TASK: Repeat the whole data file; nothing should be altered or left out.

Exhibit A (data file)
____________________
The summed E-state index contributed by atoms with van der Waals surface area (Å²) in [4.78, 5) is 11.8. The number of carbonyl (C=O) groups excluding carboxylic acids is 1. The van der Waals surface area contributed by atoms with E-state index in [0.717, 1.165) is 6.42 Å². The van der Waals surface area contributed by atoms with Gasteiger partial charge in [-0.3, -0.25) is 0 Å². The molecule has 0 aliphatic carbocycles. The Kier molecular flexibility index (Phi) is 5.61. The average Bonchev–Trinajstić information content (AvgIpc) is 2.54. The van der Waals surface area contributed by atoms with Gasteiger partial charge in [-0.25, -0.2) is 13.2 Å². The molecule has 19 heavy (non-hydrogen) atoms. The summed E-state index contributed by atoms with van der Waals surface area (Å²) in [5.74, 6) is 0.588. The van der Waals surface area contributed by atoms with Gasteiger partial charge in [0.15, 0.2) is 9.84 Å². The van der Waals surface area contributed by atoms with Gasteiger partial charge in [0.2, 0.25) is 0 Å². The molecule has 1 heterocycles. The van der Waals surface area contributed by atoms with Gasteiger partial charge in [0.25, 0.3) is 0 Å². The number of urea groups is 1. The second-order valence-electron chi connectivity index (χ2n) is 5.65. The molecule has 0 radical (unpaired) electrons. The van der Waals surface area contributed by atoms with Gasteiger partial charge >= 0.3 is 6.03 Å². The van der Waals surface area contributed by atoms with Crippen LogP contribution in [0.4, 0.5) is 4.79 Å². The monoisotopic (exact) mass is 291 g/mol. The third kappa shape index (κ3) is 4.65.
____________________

The summed E-state index contributed by atoms with van der Waals surface area (Å²) in [4.78, 5) is 11.8. The number of carbonyl (C=O) groups excluding carboxylic acids is 1. The van der Waals surface area contributed by atoms with E-state index in [0.717, 1.165) is 6.42 Å². The van der Waals surface area contributed by atoms with Gasteiger partial charge in [-0.3, -0.25) is 0 Å². The molecule has 0 aliphatic carbocycles. The Kier molecular flexibility index (Phi) is 5.61. The average Bonchev–Trinajstić information content (AvgIpc) is 2.54. The van der Waals surface area contributed by atoms with Gasteiger partial charge in [-0.25, -0.2) is 13.2 Å². The molecule has 19 heavy (non-hydrogen) atoms. The summed E-state index contributed by atoms with van der Waals surface area (Å²) in [5.74, 6) is 0.588. The van der Waals surface area contributed by atoms with Gasteiger partial charge in [0.15, 0.2) is 9.84 Å². The van der Waals surface area contributed by atoms with Gasteiger partial charge in [0.2, 0.25) is 0 Å². The molecule has 1 heterocycles. The van der Waals surface area contributed by atoms with Gasteiger partial charge in [0.25, 0.3) is 0 Å². The number of urea groups is 1. The second-order valence-electron chi connectivity index (χ2n) is 5.65. The molecule has 0 radical (unpaired) electrons. The van der Waals surface area contributed by atoms with Gasteiger partial charge >= 0.3 is 6.03 Å². The van der Waals surface area contributed by atoms with Crippen LogP contribution in [0.4, 0.5) is 4.79 Å². The monoisotopic (exact) mass is 291 g/mol. The third kappa shape index (κ3) is 4.65.